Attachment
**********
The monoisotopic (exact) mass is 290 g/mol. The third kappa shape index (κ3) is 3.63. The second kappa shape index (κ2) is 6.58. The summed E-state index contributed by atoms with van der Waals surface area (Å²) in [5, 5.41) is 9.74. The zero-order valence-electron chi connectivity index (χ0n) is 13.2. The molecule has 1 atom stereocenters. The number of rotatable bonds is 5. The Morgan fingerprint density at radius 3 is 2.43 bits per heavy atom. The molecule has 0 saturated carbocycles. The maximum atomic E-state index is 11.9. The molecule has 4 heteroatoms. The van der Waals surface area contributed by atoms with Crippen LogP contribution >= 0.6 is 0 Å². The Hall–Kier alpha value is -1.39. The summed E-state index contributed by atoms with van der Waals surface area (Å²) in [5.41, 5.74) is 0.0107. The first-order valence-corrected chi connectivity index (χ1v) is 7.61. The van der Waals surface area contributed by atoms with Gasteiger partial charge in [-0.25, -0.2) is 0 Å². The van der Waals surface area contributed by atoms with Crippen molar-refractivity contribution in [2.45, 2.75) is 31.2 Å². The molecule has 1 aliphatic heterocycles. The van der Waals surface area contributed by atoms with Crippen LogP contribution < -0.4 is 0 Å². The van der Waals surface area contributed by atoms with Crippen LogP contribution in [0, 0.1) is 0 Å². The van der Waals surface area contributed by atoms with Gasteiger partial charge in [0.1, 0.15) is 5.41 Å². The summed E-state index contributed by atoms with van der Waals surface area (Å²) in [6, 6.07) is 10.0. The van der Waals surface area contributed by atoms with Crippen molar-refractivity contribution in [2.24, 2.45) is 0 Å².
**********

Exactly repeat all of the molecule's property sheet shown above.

The monoisotopic (exact) mass is 290 g/mol. The third kappa shape index (κ3) is 3.63. The second kappa shape index (κ2) is 6.58. The summed E-state index contributed by atoms with van der Waals surface area (Å²) in [5, 5.41) is 9.74. The zero-order valence-electron chi connectivity index (χ0n) is 13.2. The molecule has 1 atom stereocenters. The number of rotatable bonds is 5. The Morgan fingerprint density at radius 3 is 2.43 bits per heavy atom. The molecule has 0 saturated carbocycles. The maximum atomic E-state index is 11.9. The molecule has 4 heteroatoms. The van der Waals surface area contributed by atoms with Crippen LogP contribution >= 0.6 is 0 Å². The Hall–Kier alpha value is -1.39. The summed E-state index contributed by atoms with van der Waals surface area (Å²) in [5.41, 5.74) is 0.0107. The first-order valence-corrected chi connectivity index (χ1v) is 7.61. The van der Waals surface area contributed by atoms with Gasteiger partial charge in [-0.25, -0.2) is 0 Å². The van der Waals surface area contributed by atoms with Crippen molar-refractivity contribution in [2.45, 2.75) is 31.2 Å². The molecule has 1 aliphatic heterocycles. The van der Waals surface area contributed by atoms with Crippen LogP contribution < -0.4 is 0 Å². The van der Waals surface area contributed by atoms with Crippen LogP contribution in [0, 0.1) is 0 Å². The van der Waals surface area contributed by atoms with Gasteiger partial charge in [0.1, 0.15) is 5.41 Å². The summed E-state index contributed by atoms with van der Waals surface area (Å²) in [6, 6.07) is 10.0. The van der Waals surface area contributed by atoms with Crippen molar-refractivity contribution in [2.24, 2.45) is 0 Å².